KeywordsDostoevsky, textual criticism, handwriting, Dostoevsky’s manuscripts, cursive, electronic catalog of graphics based
E. Y. Safronova
Dostoevsky and Hindenburg: a Literary Text in a Biographical Context
AbstractThe article systematizes the known and forgotten facts about the life and work of Vasily (Wilhelm) Danilovich Hindenburg, a doctor from Minsk, a German by birth. The lifestyle and fate of this man were important for Dostoevsky in understanding such fundamental issues as the meaning of life, the role of a person in history, and the search for solutions to interethnic conflicts. Dostoevsky learned about Dr. Hindenburg from a letter from his friend Sophia Efimovna Lurie, a girl from a Jewish family, the daughter of a Minsk banker, a student of St. Petersburg Women’s Pedagogical Courses. Later, the writer devoted two sub-chapters of the Writer’s Diary from March 1877 to the description of the doctor’s story. The feat of Hindenburg, who has saved human lives during epidemics, childbirth, in prisons for 58 years, was seen by Dostoevsky as an example of Christian humility, a pledge of harmony and unity. The doctor’s funeral united all residents of Minsk, destroying age, class and ethnic borders. The Appendix contains a republication of R. V. Pletnev’s article “Dostoevsky and Hindenburg,” published in the emigrant newspaper “Rudder” (Berlin, February 6–7, 1931). This publication presents new information about the Minsk doctor from the memoirs of a witness to the events, his niece Sabina Samoilovna Daniel (nee Hindenburg). Pletnev also was the first to suggest that the image of the doctor Herzenstube in the novel “The brothers Karamazov” was created by Dostoevsky by combining the story of the Moscow doctor Нaaz and the story of Hindenburg. Author of the article, develops Dostoevsky’s ideas, also telling the story of Hindenburg’s friend, the Jewish philanthropist Zeldovich, to whom the doctor at his deathbed bequeathed to take care of all the poor. The doctor’s active and ascetic life became an example of true service to man and humanity for Dostoevsky.
KeywordsF. M. Dostoevsky, W. Hindenburg, F. P. Haaz, Dr. Herzenstube, S. E. Lurie, A Writer’s Diary, R. V. Pletnev, biography, obschechelovek, universal man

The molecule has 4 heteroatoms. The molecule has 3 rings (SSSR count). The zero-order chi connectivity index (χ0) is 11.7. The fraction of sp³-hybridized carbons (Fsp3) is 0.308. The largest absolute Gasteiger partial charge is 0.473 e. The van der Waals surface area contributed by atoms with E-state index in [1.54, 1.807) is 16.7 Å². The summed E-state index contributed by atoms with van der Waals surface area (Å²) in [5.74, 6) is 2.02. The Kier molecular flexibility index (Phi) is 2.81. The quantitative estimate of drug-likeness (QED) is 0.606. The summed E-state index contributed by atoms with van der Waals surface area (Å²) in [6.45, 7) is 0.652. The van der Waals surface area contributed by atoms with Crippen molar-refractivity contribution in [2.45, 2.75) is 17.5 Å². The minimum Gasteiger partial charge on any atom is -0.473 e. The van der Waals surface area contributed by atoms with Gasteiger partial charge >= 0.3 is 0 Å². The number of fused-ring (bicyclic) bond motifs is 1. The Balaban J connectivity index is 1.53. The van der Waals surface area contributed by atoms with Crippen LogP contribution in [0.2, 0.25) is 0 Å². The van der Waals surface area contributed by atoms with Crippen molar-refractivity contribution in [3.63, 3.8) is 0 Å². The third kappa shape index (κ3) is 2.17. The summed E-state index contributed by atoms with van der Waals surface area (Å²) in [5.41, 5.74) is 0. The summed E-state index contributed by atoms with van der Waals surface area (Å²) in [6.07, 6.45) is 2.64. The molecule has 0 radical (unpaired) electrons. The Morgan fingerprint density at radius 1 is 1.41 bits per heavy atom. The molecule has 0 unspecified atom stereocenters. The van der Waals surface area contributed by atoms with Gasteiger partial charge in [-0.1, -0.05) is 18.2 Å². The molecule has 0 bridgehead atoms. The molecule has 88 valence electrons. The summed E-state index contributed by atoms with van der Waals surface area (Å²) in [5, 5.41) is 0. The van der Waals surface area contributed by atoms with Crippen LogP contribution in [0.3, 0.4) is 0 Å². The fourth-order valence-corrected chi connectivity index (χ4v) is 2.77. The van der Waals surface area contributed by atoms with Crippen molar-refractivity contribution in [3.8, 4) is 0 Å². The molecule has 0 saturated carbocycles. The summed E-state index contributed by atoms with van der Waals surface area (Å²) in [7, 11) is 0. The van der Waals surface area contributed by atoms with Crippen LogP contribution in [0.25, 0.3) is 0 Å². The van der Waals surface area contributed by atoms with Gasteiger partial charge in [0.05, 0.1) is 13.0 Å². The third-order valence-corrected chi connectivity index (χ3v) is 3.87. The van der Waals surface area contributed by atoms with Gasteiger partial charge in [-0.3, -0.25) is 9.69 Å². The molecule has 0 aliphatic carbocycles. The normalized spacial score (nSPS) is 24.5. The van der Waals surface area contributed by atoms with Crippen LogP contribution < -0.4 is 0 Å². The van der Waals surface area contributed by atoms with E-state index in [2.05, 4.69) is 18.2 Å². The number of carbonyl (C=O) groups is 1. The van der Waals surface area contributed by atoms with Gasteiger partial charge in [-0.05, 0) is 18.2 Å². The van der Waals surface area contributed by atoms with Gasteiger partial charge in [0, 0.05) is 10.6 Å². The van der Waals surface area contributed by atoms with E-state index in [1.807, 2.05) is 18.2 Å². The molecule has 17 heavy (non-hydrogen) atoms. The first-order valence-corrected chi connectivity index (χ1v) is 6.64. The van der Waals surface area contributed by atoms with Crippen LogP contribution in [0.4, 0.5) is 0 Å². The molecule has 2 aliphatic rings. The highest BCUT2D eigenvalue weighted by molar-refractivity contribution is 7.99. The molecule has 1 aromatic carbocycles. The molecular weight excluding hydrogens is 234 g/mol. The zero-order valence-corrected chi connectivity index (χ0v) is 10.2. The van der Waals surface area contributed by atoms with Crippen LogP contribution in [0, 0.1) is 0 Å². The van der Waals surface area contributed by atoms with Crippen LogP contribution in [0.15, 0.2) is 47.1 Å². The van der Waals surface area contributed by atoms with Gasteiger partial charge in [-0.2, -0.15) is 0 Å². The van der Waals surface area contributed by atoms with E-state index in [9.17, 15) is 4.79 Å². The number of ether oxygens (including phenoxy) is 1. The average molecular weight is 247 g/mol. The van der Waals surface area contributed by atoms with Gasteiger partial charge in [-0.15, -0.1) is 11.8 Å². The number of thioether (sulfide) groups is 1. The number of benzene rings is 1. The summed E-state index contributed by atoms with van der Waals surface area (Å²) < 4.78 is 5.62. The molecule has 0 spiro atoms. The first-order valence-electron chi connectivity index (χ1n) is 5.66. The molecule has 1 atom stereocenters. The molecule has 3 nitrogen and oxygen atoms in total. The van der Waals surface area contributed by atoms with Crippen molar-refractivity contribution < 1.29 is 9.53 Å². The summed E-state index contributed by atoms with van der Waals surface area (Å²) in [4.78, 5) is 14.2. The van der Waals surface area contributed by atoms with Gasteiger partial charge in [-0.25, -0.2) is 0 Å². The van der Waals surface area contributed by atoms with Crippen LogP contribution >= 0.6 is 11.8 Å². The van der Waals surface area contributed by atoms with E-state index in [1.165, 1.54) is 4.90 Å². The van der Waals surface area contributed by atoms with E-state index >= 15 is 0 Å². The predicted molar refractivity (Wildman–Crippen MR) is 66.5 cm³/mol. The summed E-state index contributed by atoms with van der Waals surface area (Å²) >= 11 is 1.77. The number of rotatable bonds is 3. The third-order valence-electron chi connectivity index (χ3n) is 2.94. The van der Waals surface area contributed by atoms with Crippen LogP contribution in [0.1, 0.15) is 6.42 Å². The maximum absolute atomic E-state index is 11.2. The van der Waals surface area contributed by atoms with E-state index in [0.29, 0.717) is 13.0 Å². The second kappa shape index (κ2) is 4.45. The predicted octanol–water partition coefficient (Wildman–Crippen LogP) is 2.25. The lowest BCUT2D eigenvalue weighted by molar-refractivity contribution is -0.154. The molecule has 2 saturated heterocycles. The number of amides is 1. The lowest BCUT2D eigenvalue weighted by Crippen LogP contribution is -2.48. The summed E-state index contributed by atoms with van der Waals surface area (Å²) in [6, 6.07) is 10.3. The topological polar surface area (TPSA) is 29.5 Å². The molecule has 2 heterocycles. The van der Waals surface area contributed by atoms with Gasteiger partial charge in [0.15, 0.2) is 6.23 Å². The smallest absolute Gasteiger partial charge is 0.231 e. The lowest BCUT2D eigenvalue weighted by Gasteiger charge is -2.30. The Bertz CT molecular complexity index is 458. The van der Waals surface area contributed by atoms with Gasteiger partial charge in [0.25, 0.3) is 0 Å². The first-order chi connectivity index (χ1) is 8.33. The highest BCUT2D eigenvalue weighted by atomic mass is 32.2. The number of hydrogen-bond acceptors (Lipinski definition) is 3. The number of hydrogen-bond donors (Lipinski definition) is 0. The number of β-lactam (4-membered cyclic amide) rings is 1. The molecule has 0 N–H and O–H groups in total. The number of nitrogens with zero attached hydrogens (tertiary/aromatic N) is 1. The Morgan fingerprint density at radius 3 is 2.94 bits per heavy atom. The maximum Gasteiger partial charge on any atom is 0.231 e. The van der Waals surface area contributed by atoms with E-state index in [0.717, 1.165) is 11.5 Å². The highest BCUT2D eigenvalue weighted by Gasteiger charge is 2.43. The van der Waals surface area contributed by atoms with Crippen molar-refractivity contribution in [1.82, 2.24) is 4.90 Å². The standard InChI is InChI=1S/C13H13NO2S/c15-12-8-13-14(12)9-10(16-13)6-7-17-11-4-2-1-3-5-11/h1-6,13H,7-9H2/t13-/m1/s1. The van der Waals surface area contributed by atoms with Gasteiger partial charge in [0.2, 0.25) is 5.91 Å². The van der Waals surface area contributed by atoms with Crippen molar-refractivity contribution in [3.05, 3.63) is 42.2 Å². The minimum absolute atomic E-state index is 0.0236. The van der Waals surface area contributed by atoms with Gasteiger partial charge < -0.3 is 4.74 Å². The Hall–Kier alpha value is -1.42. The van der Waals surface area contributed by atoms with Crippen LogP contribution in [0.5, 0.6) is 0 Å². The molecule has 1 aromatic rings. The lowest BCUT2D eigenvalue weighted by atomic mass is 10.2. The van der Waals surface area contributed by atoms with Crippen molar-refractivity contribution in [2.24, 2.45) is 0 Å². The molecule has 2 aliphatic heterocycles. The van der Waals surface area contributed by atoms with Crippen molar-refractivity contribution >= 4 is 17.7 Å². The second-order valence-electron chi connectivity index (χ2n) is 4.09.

Y. P. Zarodova
F. M. Dostoevsky at the Stackenschneider Salon (How and Thanks to Whom the St. Petersburg Relics Ended Up in Omsk)
AbstractBased on archival sources, the article examines and introduces into scientific circulation the biographic facts about the family members of the famous St. Petersburg architect A. I. Shtakenshneider — M. V. Dolinino-Ivanskaya and her closest relatives who lived in St. Petersburg, Omsk and Riga. Dolinino-Ivanskaya became the last keeper of family heirlooms associated with F. M. Dostoevsky, who was a frequent guest in the house of her ancestors. Her mother Maria Andreevna (married name Popova) was the seventh child in the family of Shtakenshneider, and she preserved some of the furniture from the famous literary salon owned by her sister Elena Andreevna. Currently, the pieces of furniture from the salon living room are in the permanent exhibition of the Omsk Literary Museum named after F. M. Dostoevsky. Another part of the collection, which comprises an album of E. A. Shtakenshneider, a death mask of A. S. Pushkin and a table lamp, is kept in the funds of the Omsk Museum of Local History. M. V. Dolinino-Ivanskaya’s letters to A. F. Palashenkov, which traces the history of the donation of these objects to the Omsk Museum of Local History, and as well as provides information about their existence are published and commented on for the first time in the appendix to the article.
KeywordsF. M. Dostoevsky, E. A. Shtakenshneider, M. A. Shtakenshneider, M. V. Dolinino-Ivanskaya, V. V. Dolinino-Ivansky, E. V. Dolinino-Ivansky, A. F. Palashenkov, Shtakenshneider Literary Salon, family heirlooms, Omsk State Literary Museum named Аfter F. M. Dostoevsky
A. V. Otlivanchik
Dostoevsky’s Siberian Letters (Book Review: F. M. Dostoevsky. “The Rebirth of My Beliefs”/ scientific ed. V. F. Molchanov, V. E. Vishnevskaya. Tobolsk, Izdatel’skiy otdel TROBF “Vozrozhdenie Tobol’ska” Publ., 2021. 40 p.)
AbstractThe article examines the scientific publication “F. M. Dostoevsky. "The Rebirth of My Beliefs,"” prepared for the 200th anniversary of the great writer by the Tyumen Regional Public Charitable Foundation “Rebirth of Tobolsk” in cooperation with scientists from Petrozavodsk State University and the Department of Manuscripts of the Russian State Library. It is an edition that contains commentated letters by F. M. Dostoevsky from Siberia to his brother M. M. Dostoevsky, dated January 30 — February 22, 1854, N. D. Fonvizina (a letter written in the second decade of February 1854) and A. N. Maykov, dated January 18, 1856 in pre-revolutionary and modern orthography; their facsimile is attached to the publication of letters. This example of Dostoevsky epistolary work is of interest as the most important evidence of the profound shifts in the writer’s worldview during the years of Omsk penal servitude: the transition from the fascination with French theoretical socialism of the 1830s and 1840s to the soil-based Orthodoxy. The painstaking work of textual specialists contributed to the clarification of many incorrect readings of the published letters. For the first time, several fragments of the Siberian epistolary deleted by Dostoevsky have been correctly restored in the publication. The merits of the anniversary edition should include its experimental, highly artistic design (designed by graphic artist V. E. Valerius).
Keywordsideological evolution, epistolary heritage, M. M. Dostoevsky, N. D. Fonvizina, A. N. Maikov, textual studies, charitable foundation Rebirth of Tobolsk, Siberian letters